The Omega Directive shows early signs of being about a standing order so secret that only Starfleet captains know of it, so important that it supercedes all other priorities including the Prime Directive, and so implicitly tied to the assumption that it will be carried out within the borders of the Federation that a captain in Janeway's position might encounter unforeseen difficulties in carrying it out. But in fact, what the episode is really about is Seven of Nine's first "spiritual experience," an encounter with an elusive, infinitely complex, perfect, and dangerously powerful particle called the Omega. To Starfleet, the Omega means the ultimate threat to spacefaring civilization; to the Voyagers, it poses a serious danger to their hopes of ever getting home; but to the Borg, Seven included, it is all but a god. The Borg pursue it with religious desire; captains like Janeway are briefed to destroy it at any cost. Janeway worries that Omega could make warp travel impossible throughout half a quadrant; the aliens she finds trying to synthesize it hope Omega will provide their civilization with a much needed power source; but when Seven gazes at Omega for a moment, the crucial moment before it must be destroyed, she feels it gazing back at her. It adds up to yet another unusual episode, riding the far outside edge of the Formula Trek speedway and even, in one quick throwaway line that is nevertheless astonishing given the franchise's history of pro-evolution bias, suggests that the Big Bang theory is a creation myth!

Unforgettable features sci-fi/horror film maven Virginia Madsen as Kellin, a "tracer" serving the fanatically closed Ramuran society. Her people are not allowed to leave their homeworld without being tracked down and brought home, their memories of the outside erased. On the rare occasions they encounter aliens (like our Voyagers), they protect their world from discovery by, first, secreting a pheromone that makes it impossible to remember them and, second, planting a computer virus to erase all records of them. Kellin's problem is that, after working with Chakotay to flush out a Ramuran stowaway on board Voyager, she realizes she has fallen in love with him and decides to defect. It is difficult enough to convince the Voyagers that she has visited them before and to consider her plea for asylum; even trickier is getting Chakotay to fall in love with her a second time. She has only just managed it when another tracer stuns her with the Ramuran technobabble that causes her to forget the whole affair, leaving a heartbroken Chakotay to take the only step possible to prevent this from becoming yet another Episode that Never Happened: writing his log entry by hand, with pen and paper that no computer virus can destroy. Also appearing in this episode is three-time Trek guest Michael Canavan.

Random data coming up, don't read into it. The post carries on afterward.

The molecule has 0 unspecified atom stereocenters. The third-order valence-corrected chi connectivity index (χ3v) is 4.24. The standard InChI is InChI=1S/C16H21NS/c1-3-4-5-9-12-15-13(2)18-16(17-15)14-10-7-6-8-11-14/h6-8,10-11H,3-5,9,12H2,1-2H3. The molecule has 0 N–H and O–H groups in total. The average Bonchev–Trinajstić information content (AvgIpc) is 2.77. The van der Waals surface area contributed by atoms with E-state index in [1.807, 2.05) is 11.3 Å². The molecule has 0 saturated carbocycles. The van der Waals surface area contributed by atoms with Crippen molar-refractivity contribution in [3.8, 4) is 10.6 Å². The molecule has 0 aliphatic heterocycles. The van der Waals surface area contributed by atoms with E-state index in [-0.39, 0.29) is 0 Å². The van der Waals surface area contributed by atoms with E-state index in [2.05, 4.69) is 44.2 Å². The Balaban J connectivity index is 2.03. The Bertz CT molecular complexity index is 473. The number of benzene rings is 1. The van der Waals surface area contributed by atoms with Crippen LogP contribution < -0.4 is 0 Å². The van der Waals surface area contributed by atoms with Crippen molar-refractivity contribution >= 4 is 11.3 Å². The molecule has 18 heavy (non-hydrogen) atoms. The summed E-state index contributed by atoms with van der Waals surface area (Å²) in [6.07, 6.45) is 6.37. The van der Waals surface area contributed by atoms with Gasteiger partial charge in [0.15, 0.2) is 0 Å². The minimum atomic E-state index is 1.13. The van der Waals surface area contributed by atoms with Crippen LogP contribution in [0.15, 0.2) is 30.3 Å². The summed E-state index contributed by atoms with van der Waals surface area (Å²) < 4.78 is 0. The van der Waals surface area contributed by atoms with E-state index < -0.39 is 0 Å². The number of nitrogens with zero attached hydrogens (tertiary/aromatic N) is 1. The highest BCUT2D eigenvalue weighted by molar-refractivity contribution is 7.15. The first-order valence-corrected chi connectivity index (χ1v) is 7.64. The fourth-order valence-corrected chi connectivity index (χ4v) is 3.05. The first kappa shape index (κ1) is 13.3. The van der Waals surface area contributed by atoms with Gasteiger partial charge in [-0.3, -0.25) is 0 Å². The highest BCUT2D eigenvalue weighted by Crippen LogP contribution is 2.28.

Living Witness takes a sneak peek perhaps farther into the future than any other Star Trek episode—and then looks back on the mission of the Starship Voyager as ancient history. 700 years after the Voyager flew through the space disputed between the Vaskans and the Kyrians, the two races live in a common but unequal society, taut with interracial tension. Amidst the Kyrians' frustration at being discriminated against and the Vaskans' dislike of always being blamed for their problems, an archaeological discovery at a museum devoted to "the Voyager encounter" drops like a bombshell. Quarren, the Kyrian who runs the exhibit, implicitly believes the simulation depicting the Voyagers as black-gloved, bloodthirsty warriors who exceeded their Vaskan allies in atrocities against the Kyrian people. So when he unearths a long-buried data module and activates a backup version of the holographic Doctor, he is at first hostile and skeptical toward the Doc's claims that the historical reconstruction is wrong. By calling into question the Kyrians' most cherished beliefs about their own victimhood, the Doctor unwittingly triggers race riots... leading to another historical epoch from which, centuries later, the backup Doctor's arrival on the scene is viewed in its turn as a simulated reenactment. Directed by cast member Tim Russ, it's another wildly atypical episode of Star Trek, affording the main cast a gleeful opportunity to act out of character and leaving a wistful aftertaste, reminiscent of the Season 4 finale of Babylon 5. The cast includes three-time Trek guest Henry Woronicz (seen as recently as Voyager's 3rd Season), Rod Arrants (who had previously played a hologram on TNG), Craig Richard Nelson (who, as in his previous TNG role, plays a magistrate), soap opera star Brian Fitzpatrick, two-time Trek guest Morgan Margolis (whose father Mark also guested on TNG), and The West Wing's Timothy Davis-Reed.